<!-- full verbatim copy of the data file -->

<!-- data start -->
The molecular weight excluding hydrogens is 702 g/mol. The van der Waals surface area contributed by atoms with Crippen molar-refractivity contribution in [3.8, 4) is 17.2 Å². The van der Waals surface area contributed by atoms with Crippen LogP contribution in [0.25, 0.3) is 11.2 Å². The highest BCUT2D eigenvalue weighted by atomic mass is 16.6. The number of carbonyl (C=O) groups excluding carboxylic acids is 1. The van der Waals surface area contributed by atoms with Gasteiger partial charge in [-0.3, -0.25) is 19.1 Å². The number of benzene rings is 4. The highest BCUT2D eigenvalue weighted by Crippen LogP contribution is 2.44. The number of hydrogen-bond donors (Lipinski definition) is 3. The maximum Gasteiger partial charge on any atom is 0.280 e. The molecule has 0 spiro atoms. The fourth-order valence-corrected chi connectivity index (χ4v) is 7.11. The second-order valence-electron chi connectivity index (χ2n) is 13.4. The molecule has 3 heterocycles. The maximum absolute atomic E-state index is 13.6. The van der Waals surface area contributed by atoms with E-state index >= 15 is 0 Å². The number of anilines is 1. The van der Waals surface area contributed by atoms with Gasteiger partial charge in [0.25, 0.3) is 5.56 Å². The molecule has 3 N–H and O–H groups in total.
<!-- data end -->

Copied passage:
The molecular weight excluding hydrogens is 702 g/mol. The van der Waals surface area contributed by atoms with Crippen molar-refractivity contribution in [3.8, 4) is 17.2 Å². The van der Waals surface area contributed by atoms with Crippen LogP contribution in [0.25, 0.3) is 11.2 Å². The highest BCUT2D eigenvalue weighted by atomic mass is 16.6. The number of carbonyl (C=O) groups excluding carboxylic acids is 1. The van der Waals surface area contributed by atoms with Gasteiger partial charge in [-0.3, -0.25) is 19.1 Å². The number of benzene rings is 4. The highest BCUT2D eigenvalue weighted by Crippen LogP contribution is 2.44. The number of hydrogen-bond donors (Lipinski definition) is 3. The maximum Gasteiger partial charge on any atom is 0.280 e. The molecule has 0 spiro atoms. The fourth-order valence-corrected chi connectivity index (χ4v) is 7.11. The second-order valence-electron chi connectivity index (χ2n) is 13.4. The molecule has 3 heterocycles. The maximum absolute atomic E-state index is 13.6. The van der Waals surface area contributed by atoms with E-state index >= 15 is 0 Å². The number of anilines is 1. The van der Waals surface area contributed by atoms with Gasteiger partial charge in [0.25, 0.3) is 5.56 Å². The molecule has 3 N–H and O–H groups in total.